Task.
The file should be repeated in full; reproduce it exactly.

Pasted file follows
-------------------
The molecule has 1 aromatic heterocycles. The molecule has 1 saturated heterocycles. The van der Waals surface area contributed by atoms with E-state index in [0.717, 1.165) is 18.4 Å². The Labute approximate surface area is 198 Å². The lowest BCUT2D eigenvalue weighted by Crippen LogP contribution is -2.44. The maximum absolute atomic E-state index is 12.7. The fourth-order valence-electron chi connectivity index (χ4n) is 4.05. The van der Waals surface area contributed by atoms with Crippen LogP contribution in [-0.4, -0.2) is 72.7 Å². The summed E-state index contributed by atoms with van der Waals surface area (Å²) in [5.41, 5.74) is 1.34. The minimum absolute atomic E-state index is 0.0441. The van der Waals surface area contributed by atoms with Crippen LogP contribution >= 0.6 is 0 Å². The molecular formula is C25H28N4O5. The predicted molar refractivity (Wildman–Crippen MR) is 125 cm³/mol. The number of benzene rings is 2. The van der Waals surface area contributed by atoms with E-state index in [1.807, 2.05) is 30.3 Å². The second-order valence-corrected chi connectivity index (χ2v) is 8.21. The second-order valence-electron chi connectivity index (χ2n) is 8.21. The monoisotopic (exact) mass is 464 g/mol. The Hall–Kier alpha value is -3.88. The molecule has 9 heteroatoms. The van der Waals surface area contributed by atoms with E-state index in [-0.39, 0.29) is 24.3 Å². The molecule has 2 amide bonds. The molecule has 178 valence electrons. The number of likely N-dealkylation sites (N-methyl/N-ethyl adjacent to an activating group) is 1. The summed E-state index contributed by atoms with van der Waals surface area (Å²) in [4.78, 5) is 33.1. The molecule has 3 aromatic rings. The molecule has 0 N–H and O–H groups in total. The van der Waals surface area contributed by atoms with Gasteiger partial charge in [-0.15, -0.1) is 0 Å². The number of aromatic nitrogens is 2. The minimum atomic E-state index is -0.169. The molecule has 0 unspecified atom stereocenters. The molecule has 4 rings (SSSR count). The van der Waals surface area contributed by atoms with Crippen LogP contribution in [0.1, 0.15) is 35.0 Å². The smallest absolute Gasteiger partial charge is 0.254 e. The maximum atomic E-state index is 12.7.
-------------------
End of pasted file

The molecule has 1 aromatic heterocycles. The molecule has 1 saturated heterocycles. The van der Waals surface area contributed by atoms with E-state index in [0.717, 1.165) is 18.4 Å². The Labute approximate surface area is 198 Å². The lowest BCUT2D eigenvalue weighted by Crippen LogP contribution is -2.44. The maximum absolute atomic E-state index is 12.7. The fourth-order valence-electron chi connectivity index (χ4n) is 4.05. The van der Waals surface area contributed by atoms with Crippen LogP contribution in [-0.4, -0.2) is 72.7 Å². The summed E-state index contributed by atoms with van der Waals surface area (Å²) in [5.41, 5.74) is 1.34. The minimum absolute atomic E-state index is 0.0441. The van der Waals surface area contributed by atoms with Crippen LogP contribution >= 0.6 is 0 Å². The molecular formula is C25H28N4O5. The predicted molar refractivity (Wildman–Crippen MR) is 125 cm³/mol. The number of benzene rings is 2. The van der Waals surface area contributed by atoms with E-state index in [1.807, 2.05) is 30.3 Å². The second-order valence-corrected chi connectivity index (χ2v) is 8.21. The second-order valence-electron chi connectivity index (χ2n) is 8.21. The monoisotopic (exact) mass is 464 g/mol. The Hall–Kier alpha value is -3.88. The molecule has 9 heteroatoms. The van der Waals surface area contributed by atoms with E-state index in [-0.39, 0.29) is 24.3 Å². The molecule has 2 amide bonds. The molecule has 178 valence electrons. The number of likely N-dealkylation sites (N-methyl/N-ethyl adjacent to an activating group) is 1. The summed E-state index contributed by atoms with van der Waals surface area (Å²) in [4.78, 5) is 33.1. The molecule has 3 aromatic rings. The molecule has 0 N–H and O–H groups in total. The van der Waals surface area contributed by atoms with Gasteiger partial charge in [-0.15, -0.1) is 0 Å². The number of aromatic nitrogens is 2. The minimum atomic E-state index is -0.169. The molecule has 0 unspecified atom stereocenters. The molecule has 4 rings (SSSR count). The van der Waals surface area contributed by atoms with Crippen LogP contribution in [0.1, 0.15) is 35.0 Å². The smallest absolute Gasteiger partial charge is 0.254 e. The maximum atomic E-state index is 12.7.